One of the most fun extras in Runbow is the player’s character choices. The roster has a few generic characters, but it also features famous indie protagonists like Shovel Knight and Juan from Guacamelee! All the characters can do taunts, which usually reference their home game.
Runbow is a fantastic and innovative party game. Although 2D platforming is almost as old as video gaming itself, Runbow manages to give us something fresh and innovative. Each game mode packs plenty of variety to keep players engaged. Although the single player and online modes are fun, local multiplayer outshines everything else by far. If you’re looking for some fast-paced action and have a bunch of gamer buddies, Runbow will not disappoint.
By: Brian Gunn
ACE Team, the minds behind eclectic cult hits like Zeno Clash and Rock of Ages, have always had a bit of a following, but they haven’t seen much mainstream success. With the The Deadly Tower of Monsters, an action RPG immersed in old Hollywood B-movies, they may have found their most approachable game to date.
The Deadly Tower of Monsters is an isometric action RPG that’s a bit on the lighter side as far as the genre goes, playing more like Gauntlet than Diablo. You’ve got melee and ranged attacks, a dodge roll, jump and a few special abilities; that’s about it, for the most part.
On a gamepad targeting enemies is sort of finicky, as the game has a lock-on system that guides your attacks innately and can be kind of annoying in larger encounters. If playing on PC I’d recommend using keyboard and mouse as it lets you have greater freedom of control.
Rooted in the style of sci-fi serials like Flash Gordon from several decades ago, your appreciation for the visuals of the title may depend on your exposure to films from the time period. Enemies are garbed in obvious costumes or animated stop-motion creatures. Strings hold up cheap props and weapons sometimes look like electric razors. There’s a ton of visual effects and tricks as well as Easter eggs that show great attention to detail.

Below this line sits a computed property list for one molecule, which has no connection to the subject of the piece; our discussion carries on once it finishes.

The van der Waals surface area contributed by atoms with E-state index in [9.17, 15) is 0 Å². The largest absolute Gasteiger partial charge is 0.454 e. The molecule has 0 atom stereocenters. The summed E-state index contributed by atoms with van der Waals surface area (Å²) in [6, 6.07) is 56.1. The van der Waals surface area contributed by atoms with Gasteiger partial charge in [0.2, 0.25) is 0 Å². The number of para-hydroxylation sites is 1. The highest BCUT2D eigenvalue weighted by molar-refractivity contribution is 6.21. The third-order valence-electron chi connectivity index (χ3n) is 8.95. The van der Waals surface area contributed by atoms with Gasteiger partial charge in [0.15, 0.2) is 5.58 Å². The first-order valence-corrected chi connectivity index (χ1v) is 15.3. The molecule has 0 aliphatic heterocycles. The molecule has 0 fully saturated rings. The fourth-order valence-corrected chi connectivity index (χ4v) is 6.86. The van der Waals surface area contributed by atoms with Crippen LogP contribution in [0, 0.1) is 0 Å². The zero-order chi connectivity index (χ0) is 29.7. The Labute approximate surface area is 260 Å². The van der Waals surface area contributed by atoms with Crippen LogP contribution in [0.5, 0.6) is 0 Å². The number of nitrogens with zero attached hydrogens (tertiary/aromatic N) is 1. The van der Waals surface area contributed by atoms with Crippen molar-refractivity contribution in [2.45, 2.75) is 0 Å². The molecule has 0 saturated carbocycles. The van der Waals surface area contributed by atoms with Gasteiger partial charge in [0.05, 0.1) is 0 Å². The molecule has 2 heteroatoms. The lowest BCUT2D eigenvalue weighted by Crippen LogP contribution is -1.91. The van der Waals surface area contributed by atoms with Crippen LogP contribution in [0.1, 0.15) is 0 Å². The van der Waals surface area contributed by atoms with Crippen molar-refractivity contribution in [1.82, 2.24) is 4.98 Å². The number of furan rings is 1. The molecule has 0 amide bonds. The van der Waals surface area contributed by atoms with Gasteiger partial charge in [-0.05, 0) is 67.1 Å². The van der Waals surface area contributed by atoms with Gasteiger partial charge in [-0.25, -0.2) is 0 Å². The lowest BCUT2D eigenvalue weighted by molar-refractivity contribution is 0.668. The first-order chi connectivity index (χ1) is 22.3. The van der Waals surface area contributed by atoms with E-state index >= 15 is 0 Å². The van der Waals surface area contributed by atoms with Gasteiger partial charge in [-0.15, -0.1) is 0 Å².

Like the visuals, a great amount of care goes into replicating movie audio. There’s a bombastic title theme and the usual style of eerie ’50s sci-fi songs that feel instantly familiar. It is filled with some wonderfully stilted acting, particularly from the lead character Dick Starspeed doing his best William Shatner impression. The standout, however, is Bastion-style narrator Dan Smith, a cheesy cornball of a director that thinks far too much of himself.
The setup for the game is that of a DVD audio commentary being recorded for the titular film. Most of the story is really in what the director is saying, rather than the fairly bare-bones plot of the game world. He’ll comment on a huge variety of things, like why enemies look a certain way or explain contrivances that arise from the product being an actual game rather than film. There’s loads of personality and polish based around this concept. The director even comments when you are in the options menu.
While you big the adventure as Dick Starspeed, you’ll eventually accrue a ragtag group to choose between as you ascend the tower. For the most part they control the same, though each has an ability that sets them apart and is useful in both combat and environment traversal.
For instance, Robot has the ability to slow time, allowing navigation past fast-moving obstacles. While you can generally play as whoever your favorite is, you’ll still want to switch things up to find most of the game’s many secrets. There are loads of items that are blocked off or hidden from view that you’ll only be able to reach with a change of perspective from much higher.
Most of the gameplay is fairly simple hack n’ slash material, and the game could use a bit more polish here as objects and enemy bosses are sometimes easy to accidentally catch on while jumping. However, there’s a nice variety of enemies even early on.
There are the traditional melee mooks but quickly exploding eyeballs and enemies that can redirect laser blasts get into the mix, and the game becomes a lot harder than it looks at first glance. Sometimes this ends up being frustrating as you can find yourself in a long chain of getting knocked down. This is balanced somewhat by generous health pools, and the ability to deflect practically anything with a perfectly timed parry.
One of the most unique aspects of The Deadly Tower of Monsters is how vertical it is. Dick and company will find themselves leaping off the structure frequently for midair free-fall battles. Pretty much any segment of the tower you can look down from in a vertical camera shift if you stand at an edge, which allows for a lot of secrets and ambushes from enemies.